💾 Google’s new AI chip

PLUS: Llama 3 is coming soon

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Happy Thursday, fellow humans 👋

Google’s launching a new chip, Meta’s Llama-3 model could be coming as early as next month, and Texas is experimenting with AI exam graders…

Let’s dive into it!

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🧵 In today's edition:

  • 💾 Google’s new AI chip

  • 🦙 Llama 3 is coming soon

  • 📰 AI exam graders

  • 🛠️ AI Tools to Check Out

  • 🤑 AI Fundraising News

  • 🐦 Tweet Post of the Day

As the competition for AI chips intensifies, Google has entered the race by introducing its proprietary Axion chip.

This chip is designed to manage the vast data needs of AI applications, likely as part of a strategy to lessen its dependence on leading chipmakers such as Nvidia and Intel.

Here’s the TL;DR:

  • According to Google, the Axion chips are 30% more potent than similar products from Arm.

  • These chips will be grouped in the thousands to enhance performance for AI tasks.

  • While Google has developed chips for other business sectors before, Axion is its first chip designed explicitly for AI in data centers.

  • Instead of selling the chips directly to customers, Google intends to make Axion accessible via its cloud services later this year. This strategy avoids immediate competition with long-standing partners Intel and Nvidia.

The impact of this announcement on the stock prices of some major chip manufacturers is also notable:

  • Nvidia's stock declined by 2% following Google's announcement, despite its plans to launch its next-generation H100 chip soon due to high demand.

  • Alphabet, Google's parent company, saw its shares initially surge by 2.4% before reducing gains.

As AI capabilities progress, the competition is escalating for hardware optimized for AI tasks' computational intensity. Google's Axion chip is a clear sign of its ambition to be a strong competitor.

Read more: Fortune

Source: The Decoder

Meta has confirmed plans to release its next-generation language model, Llama 3, as open-source within the next month.

This is interesting for a few reasons:

  • Llama 3 is Meta's latest attempt to compete with OpenAI and others in GenAI.

  • Prior versions of Meta's open-source Llama models received criticism for being too limited compared to models like ChatGPT.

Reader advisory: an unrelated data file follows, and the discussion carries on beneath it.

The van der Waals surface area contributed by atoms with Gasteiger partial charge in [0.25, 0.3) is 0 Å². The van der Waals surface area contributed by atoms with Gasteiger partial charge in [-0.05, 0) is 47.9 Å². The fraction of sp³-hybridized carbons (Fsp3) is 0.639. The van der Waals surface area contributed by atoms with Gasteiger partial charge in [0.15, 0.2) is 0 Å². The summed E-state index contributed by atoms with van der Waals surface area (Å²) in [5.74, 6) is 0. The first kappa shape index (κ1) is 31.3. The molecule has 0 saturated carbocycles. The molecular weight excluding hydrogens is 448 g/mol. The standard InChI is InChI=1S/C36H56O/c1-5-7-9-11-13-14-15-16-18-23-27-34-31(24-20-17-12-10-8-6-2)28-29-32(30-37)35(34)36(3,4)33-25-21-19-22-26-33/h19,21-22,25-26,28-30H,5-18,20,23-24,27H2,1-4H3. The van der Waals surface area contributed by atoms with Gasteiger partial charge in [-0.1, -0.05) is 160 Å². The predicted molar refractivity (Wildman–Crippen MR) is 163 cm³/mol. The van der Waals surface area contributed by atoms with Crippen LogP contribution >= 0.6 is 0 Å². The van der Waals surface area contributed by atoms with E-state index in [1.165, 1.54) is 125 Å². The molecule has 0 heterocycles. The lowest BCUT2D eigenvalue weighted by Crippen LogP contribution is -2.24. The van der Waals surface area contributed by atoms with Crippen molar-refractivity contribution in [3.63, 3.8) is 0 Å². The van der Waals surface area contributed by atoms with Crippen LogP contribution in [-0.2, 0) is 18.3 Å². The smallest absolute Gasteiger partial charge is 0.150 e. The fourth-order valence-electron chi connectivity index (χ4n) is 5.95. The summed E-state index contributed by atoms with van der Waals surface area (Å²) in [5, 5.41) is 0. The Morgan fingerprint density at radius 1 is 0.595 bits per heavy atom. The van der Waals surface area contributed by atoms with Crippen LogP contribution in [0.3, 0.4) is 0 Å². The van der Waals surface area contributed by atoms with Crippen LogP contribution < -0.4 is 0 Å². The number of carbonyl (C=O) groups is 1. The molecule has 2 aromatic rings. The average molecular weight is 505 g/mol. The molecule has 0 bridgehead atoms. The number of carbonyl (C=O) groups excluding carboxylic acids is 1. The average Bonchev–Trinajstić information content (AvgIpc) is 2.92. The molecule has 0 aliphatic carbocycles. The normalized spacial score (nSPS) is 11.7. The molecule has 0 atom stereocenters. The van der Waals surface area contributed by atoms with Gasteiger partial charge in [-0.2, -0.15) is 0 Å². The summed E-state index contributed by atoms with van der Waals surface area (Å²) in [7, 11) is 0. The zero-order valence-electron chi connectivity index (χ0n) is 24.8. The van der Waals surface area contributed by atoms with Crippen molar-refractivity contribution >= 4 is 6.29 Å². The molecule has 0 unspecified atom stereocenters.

• This new model is expected to have significantly enhanced capabilities, allowing it to handle a broader array of queries and topics more accurately.

  • Meta's Chief Product Officer, Chris Cox, stated that their goal is for an AI powered by Llama to become the world's most helpful assistant.

However, Meta has yet to provide detailed technical specifications for Llama 3, including the model's parameter count. It is anticipated to be around double the size of Llama 2, with approximately 140 billion parameters.

Releasing Llama 3 as open-source is part of Meta's strategy to build goodwill among developers and adopt a different approach than the closed models of companies like OpenAI and Google.

The company is planning a careful rollout, postponing releases like its image generation tool, Emu, due to safety concerns.

Read more: TechCrunch

Students taking Texas' STAAR exams this week are unknowingly participating in an interesting experiment—their open-ended responses are being graded by a new "automated scoring engine" instead of human graders.

The Texas Education Agency (TEA) is implementing this AI-powered natural language processing system throughout the state. Though firmly denying it's real AI, the engine is set to replace thousands of temporary human scorers, potentially saving TEA an estimated $15-20 million annually.

Here’s the TL;DR:

  • This change follows the redesign of the STAAR exams in 2023, which added many more open-ended questions requiring human grading, a process TEA describes as overly time-consuming and expensive.

  • The automated system was trained using 3,000 previously human-graded responses.

  • Safety measures, like human re-scoring of 25% of the AI grades and responses that confuse the system, are in place.

Despite this, some districts have reported problems. One superintendent noted a "drastic increase" in zero scores from the automated grading during December 2023 trials.

While AI scoring engines for essays have been used for years, their accuracy is still debated. TEA seems aware of this perception issue, even claiming in small print that its "closed" automated system is "inherently different" from true AI, which can learn and adapt independently.

Read more: The Verge

🛠️ AI Tools to Check Out

  • Gotalk: With Gotalk AI Voice Studio, you can generate lifelike AI voices for YouTube, Podcasts, and Phone System Greetings. Check it out!

  • Mindpal: Create AI Agents that help boost your productivity at work. Check it out!

  • Reclaim: The smartest calendar app that optimizes everyone’s time for better productivity, collaboration, and work-life balance. Check it out!

Have anything you’d like to share with over 40k AI enthusiasts? Sponsor Not A Bot

🤑 AI Fundraising News

  • PVML raises $8M in Seed funding to provide a data access platform that gives trustworthy AI-powered interfaces to enterprise data, secured by Differential Privacy.

  • Sortium raises $4M+ funding to offer AI tools that automate content creation tasks in game production. These tools speed up production times, reduce costs, and allow studios to focus on innovation and design.

🐦 Tweet Post of the Day

Pretty cool - check it out!

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